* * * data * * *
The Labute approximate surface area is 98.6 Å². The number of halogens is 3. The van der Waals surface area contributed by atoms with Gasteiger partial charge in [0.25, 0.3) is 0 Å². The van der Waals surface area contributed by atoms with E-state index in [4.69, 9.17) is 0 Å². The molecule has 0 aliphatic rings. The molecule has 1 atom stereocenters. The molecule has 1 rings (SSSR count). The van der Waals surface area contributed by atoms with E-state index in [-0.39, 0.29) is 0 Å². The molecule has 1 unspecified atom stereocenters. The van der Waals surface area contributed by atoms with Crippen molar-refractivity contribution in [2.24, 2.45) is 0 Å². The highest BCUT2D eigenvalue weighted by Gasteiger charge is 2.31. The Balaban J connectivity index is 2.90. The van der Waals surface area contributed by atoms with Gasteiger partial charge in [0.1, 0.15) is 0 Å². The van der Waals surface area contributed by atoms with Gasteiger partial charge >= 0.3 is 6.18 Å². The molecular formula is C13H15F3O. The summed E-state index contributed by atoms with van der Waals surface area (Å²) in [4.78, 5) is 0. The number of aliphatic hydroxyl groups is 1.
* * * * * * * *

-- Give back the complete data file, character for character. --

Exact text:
The Labute approximate surface area is 98.6 Å². The number of halogens is 3. The van der Waals surface area contributed by atoms with Gasteiger partial charge in [0.25, 0.3) is 0 Å². The van der Waals surface area contributed by atoms with E-state index in [4.69, 9.17) is 0 Å². The molecule has 0 aliphatic rings. The molecule has 1 atom stereocenters. The molecule has 1 rings (SSSR count). The van der Waals surface area contributed by atoms with E-state index in [-0.39, 0.29) is 0 Å². The molecule has 1 unspecified atom stereocenters. The van der Waals surface area contributed by atoms with Crippen molar-refractivity contribution in [2.24, 2.45) is 0 Å². The highest BCUT2D eigenvalue weighted by Gasteiger charge is 2.31. The Balaban J connectivity index is 2.90. The van der Waals surface area contributed by atoms with Gasteiger partial charge in [0.1, 0.15) is 0 Å². The van der Waals surface area contributed by atoms with Gasteiger partial charge >= 0.3 is 6.18 Å². The molecular formula is C13H15F3O. The summed E-state index contributed by atoms with van der Waals surface area (Å²) in [4.78, 5) is 0. The number of aliphatic hydroxyl groups is 1.